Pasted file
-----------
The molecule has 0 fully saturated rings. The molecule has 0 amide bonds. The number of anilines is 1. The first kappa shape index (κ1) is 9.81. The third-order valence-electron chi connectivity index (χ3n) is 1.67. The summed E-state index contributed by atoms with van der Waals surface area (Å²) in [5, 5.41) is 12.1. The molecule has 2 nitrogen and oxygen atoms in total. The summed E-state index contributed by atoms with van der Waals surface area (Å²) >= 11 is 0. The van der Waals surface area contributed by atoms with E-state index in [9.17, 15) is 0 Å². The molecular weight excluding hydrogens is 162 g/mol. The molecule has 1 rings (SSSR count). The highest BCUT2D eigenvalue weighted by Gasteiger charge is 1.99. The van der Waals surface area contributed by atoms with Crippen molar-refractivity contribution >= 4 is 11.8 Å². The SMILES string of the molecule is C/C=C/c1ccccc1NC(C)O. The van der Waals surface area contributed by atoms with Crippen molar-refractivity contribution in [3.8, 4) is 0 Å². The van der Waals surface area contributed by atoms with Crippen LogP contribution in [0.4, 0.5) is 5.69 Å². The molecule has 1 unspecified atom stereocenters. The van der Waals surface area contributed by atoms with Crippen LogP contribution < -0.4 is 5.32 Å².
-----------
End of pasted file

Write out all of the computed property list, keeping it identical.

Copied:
The molecule has 0 fully saturated rings. The molecule has 0 amide bonds. The number of anilines is 1. The first kappa shape index (κ1) is 9.81. The third-order valence-electron chi connectivity index (χ3n) is 1.67. The summed E-state index contributed by atoms with van der Waals surface area (Å²) in [5, 5.41) is 12.1. The molecule has 2 nitrogen and oxygen atoms in total. The summed E-state index contributed by atoms with van der Waals surface area (Å²) >= 11 is 0. The van der Waals surface area contributed by atoms with E-state index in [9.17, 15) is 0 Å². The molecular weight excluding hydrogens is 162 g/mol. The molecule has 1 rings (SSSR count). The highest BCUT2D eigenvalue weighted by Gasteiger charge is 1.99. The van der Waals surface area contributed by atoms with Crippen molar-refractivity contribution >= 4 is 11.8 Å². The SMILES string of the molecule is C/C=C/c1ccccc1NC(C)O. The van der Waals surface area contributed by atoms with Crippen molar-refractivity contribution in [3.8, 4) is 0 Å². The van der Waals surface area contributed by atoms with Crippen LogP contribution in [0.4, 0.5) is 5.69 Å². The molecule has 1 unspecified atom stereocenters. The van der Waals surface area contributed by atoms with Crippen LogP contribution < -0.4 is 5.32 Å².